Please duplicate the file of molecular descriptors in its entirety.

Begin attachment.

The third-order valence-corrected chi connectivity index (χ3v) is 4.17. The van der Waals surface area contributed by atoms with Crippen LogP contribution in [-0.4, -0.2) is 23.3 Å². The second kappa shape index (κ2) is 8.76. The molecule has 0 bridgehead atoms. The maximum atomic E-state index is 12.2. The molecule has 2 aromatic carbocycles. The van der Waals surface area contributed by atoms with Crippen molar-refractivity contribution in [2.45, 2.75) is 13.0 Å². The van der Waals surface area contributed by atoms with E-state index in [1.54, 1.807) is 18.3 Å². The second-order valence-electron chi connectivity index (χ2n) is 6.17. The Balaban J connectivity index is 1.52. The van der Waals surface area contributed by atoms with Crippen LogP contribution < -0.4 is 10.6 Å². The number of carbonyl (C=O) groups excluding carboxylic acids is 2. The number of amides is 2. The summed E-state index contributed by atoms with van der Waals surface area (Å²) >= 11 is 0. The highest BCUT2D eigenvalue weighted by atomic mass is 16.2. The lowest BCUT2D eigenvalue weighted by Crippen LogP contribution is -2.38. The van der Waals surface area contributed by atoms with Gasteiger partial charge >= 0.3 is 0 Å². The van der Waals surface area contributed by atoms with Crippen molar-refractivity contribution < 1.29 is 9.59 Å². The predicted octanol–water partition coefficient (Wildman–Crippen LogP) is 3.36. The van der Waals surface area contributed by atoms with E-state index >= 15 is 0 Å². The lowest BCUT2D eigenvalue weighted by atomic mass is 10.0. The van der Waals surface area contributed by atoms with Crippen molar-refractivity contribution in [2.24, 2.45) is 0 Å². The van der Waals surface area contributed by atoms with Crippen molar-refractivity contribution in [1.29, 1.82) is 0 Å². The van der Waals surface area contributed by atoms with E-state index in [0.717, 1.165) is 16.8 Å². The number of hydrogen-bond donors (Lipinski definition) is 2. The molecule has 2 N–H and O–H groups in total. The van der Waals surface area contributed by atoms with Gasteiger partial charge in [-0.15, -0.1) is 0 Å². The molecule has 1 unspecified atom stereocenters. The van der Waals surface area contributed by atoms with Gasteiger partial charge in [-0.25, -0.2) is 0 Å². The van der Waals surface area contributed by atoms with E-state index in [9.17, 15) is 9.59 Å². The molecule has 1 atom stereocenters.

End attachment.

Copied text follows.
The third-order valence-corrected chi connectivity index (χ3v) is 4.17. The van der Waals surface area contributed by atoms with Crippen LogP contribution in [-0.4, -0.2) is 23.3 Å². The second kappa shape index (κ2) is 8.76. The molecule has 0 bridgehead atoms. The maximum atomic E-state index is 12.2. The molecule has 2 aromatic carbocycles. The van der Waals surface area contributed by atoms with Crippen molar-refractivity contribution in [2.45, 2.75) is 13.0 Å². The van der Waals surface area contributed by atoms with E-state index in [1.54, 1.807) is 18.3 Å². The second-order valence-electron chi connectivity index (χ2n) is 6.17. The Balaban J connectivity index is 1.52. The van der Waals surface area contributed by atoms with Crippen LogP contribution < -0.4 is 10.6 Å². The number of carbonyl (C=O) groups excluding carboxylic acids is 2. The number of amides is 2. The summed E-state index contributed by atoms with van der Waals surface area (Å²) >= 11 is 0. The highest BCUT2D eigenvalue weighted by atomic mass is 16.2. The lowest BCUT2D eigenvalue weighted by Crippen LogP contribution is -2.38. The van der Waals surface area contributed by atoms with Gasteiger partial charge >= 0.3 is 0 Å². The van der Waals surface area contributed by atoms with Crippen molar-refractivity contribution < 1.29 is 9.59 Å². The predicted octanol–water partition coefficient (Wildman–Crippen LogP) is 3.36. The van der Waals surface area contributed by atoms with E-state index >= 15 is 0 Å². The lowest BCUT2D eigenvalue weighted by atomic mass is 10.0. The van der Waals surface area contributed by atoms with Crippen molar-refractivity contribution in [2.24, 2.45) is 0 Å². The van der Waals surface area contributed by atoms with Crippen molar-refractivity contribution in [1.29, 1.82) is 0 Å². The van der Waals surface area contributed by atoms with E-state index in [0.717, 1.165) is 16.8 Å². The number of hydrogen-bond donors (Lipinski definition) is 2. The molecule has 2 N–H and O–H groups in total. The van der Waals surface area contributed by atoms with Gasteiger partial charge in [-0.15, -0.1) is 0 Å². The molecule has 1 unspecified atom stereocenters. The van der Waals surface area contributed by atoms with Gasteiger partial charge in [-0.25, -0.2) is 0 Å². The van der Waals surface area contributed by atoms with E-state index in [9.17, 15) is 9.59 Å². The molecule has 1 atom stereocenters.